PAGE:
Ellen Pitts NC Realtor
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prelisting inspection

Do you need a pre-listing inspection before you sell your home?

Do you need a prelisting inspection before you sell your home?

Is a home inspection for sellers necessary? This is a question that comes up a lot in real estate and I think there is a potential for there to be a decent amount of money on the line. So it’s worth thinking about if doing a prelisting inspection would be a good option for you to do before listing your home.

There are two times when I think it's a really good idea to get a home inspection for sellers when listing your home. In one case, a pre-listing inspection can help prevent untimely terminations. And in the other, a pre-listing inspection can potentially bring you a much larger offer on your home.

Home Inspection for Sellers: Time Sensitive Sale

In the first case, I think the pre listing inspection is valuable when the seller's timeline

is short and any obstacles to maintaining that timeline could be very uncomfortable for them. This is how not getting the inspection could cause the home sale process to take much longer.

Over time, there are all kinds of things that could happen to your home that you may be unaware of. Moisture that isn’t properly routed away from your home can cause foundation problems in a couple different ways. It can cause wood eating fungus to eat away at the wood framing members of your home. It can cause shifting in the soil that could compromise the integrity of the foundation. Termites could also cause foundation damage that you may be unaware of. If you’ve lived in your home a long time, and haven’t had an inspection, a prelisting inspection could uncover any large items like these and potentially prevent a buyer from terminating the contract. Of course, if you do an inspection and become aware of a material fact, such as a foundation issue, you will be required to either repair it or disclose it.

Home Inspection for Sellers: Multiple Offers Expected

The other time I think a prelisting inspection is incredibly valuable, is when you are going into a sale in which you expect multiple offers. And when I say that I mean you should check in the MLS and see if the selling Realtor noted multiple offers under special circumstances.

If your neighborhood or your price point or your location very frequently has multiple offers on homes for sale, certainly you would want to prepare your home 

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accordingly and market it really well in order to be able to get those multiple offers. Having had the home inspection can really help buyers feel some kind of safety when making those offers. And let me explain why.

When a buyer is making an offer in a multiple-offer situation, first of all the due diligence deposit is nonrefundable. It’s non-refundable in all situations, but in a multiple offer situation, buyers will often use an increased due diligence deposit to make their offer more desirable than others. And that can be really scary for a buyer when they don't know if there's anything wrong with the house. There could be a repair that could cost, $30,000 or $40,000 thousand dollars to fix. There are no guarantees that the seller is willing or even able to do the repair. And if they go into it with a $5,000 due diligence deposit trying to differentiate their offer from other people's offers so that you're willing to take there's over the competitors that could mean that they have to terminate the transaction and lose their five thousand dollars.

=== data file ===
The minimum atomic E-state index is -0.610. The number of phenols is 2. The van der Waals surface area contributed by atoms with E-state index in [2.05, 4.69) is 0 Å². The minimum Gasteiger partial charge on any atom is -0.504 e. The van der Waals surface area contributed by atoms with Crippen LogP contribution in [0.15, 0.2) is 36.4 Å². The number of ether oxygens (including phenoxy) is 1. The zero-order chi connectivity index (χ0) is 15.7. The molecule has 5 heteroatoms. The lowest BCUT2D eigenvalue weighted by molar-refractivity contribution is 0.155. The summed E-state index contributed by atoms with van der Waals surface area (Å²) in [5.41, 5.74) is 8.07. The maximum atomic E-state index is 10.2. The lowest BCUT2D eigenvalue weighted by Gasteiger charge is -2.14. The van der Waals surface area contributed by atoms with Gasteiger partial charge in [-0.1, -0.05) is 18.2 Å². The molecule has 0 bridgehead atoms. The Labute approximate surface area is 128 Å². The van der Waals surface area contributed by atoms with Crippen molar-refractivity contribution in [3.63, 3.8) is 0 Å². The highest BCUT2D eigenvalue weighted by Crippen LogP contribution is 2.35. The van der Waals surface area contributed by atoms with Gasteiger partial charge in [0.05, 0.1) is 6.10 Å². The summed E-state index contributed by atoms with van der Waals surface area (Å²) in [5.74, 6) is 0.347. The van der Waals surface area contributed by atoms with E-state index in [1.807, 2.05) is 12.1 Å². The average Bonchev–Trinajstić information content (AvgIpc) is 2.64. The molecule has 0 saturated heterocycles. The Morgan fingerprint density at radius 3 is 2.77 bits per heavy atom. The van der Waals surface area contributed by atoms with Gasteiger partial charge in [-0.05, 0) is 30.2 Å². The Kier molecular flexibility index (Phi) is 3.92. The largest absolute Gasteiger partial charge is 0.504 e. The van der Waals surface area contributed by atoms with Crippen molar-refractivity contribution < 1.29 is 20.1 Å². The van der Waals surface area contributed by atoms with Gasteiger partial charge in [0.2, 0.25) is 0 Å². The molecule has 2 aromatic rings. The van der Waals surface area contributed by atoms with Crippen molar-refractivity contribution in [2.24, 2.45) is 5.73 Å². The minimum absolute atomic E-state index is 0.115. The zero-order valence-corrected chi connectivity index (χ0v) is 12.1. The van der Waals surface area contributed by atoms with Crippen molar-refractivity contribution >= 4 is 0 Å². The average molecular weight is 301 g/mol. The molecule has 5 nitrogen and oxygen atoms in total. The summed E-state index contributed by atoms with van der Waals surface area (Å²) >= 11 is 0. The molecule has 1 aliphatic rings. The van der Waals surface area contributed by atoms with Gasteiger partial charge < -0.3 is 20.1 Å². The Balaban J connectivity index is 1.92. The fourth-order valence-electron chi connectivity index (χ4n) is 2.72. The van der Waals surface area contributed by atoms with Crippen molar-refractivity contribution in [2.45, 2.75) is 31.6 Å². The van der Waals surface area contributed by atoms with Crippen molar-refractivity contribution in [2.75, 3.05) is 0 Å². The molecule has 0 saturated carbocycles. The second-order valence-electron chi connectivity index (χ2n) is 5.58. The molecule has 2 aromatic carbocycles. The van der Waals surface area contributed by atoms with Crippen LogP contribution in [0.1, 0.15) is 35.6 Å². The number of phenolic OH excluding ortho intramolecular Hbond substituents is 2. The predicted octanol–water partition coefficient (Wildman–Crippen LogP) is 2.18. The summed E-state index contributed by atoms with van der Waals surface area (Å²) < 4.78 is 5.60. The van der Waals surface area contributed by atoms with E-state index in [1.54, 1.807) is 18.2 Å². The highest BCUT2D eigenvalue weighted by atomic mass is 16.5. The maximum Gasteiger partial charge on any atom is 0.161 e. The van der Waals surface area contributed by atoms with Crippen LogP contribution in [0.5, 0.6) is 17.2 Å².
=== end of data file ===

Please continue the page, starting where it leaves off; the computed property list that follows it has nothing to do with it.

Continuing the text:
You have to understand how buyers are feeling when they go into these transactions. In many cases the buyer has saved up just enough money to put a down payment on a house and a handful of thousand dollars to do their inspection and appraisal and survey and things like that and so losing $5,000 like that could mean that they are no longer looking for a house and they have to wait a year until they save up some more money. So that's a really really big deal and it scares buyers away from making better offers.

If you have an inspection done on your property and the buyer has some kind of security that there is nothing wrong with house or at least nothing major wrong they are going to be much more comfortable making higher offers and making higher offers for the due diligence deposit which benefits you as the seller. A home inspection generally cost between $300and $500.

When you're not dealing with multiple offers, you're not necessarily going to make your money back but it does offer a lot of peace of mind and make the transaction run more smoothly knowing that there are no major unknown repairs that could derail a transaction.

About the Author Ellen Pitts

Ellen is the founder of Harmony Realty, a socially conscious realty company. Ellen believes in empowering her clients through education and open communication. Ellen is a number-cruncher at heart and takes great pleasure in following and analyzing the trends of the housing industry. She loves communicating the big picture to her clients and helping them to understand how the market affects their sale or purchase. Her honest and down-to-earth approach allows her clients to make informed and intelligent decisions to get the most out of their offers and negotiations.

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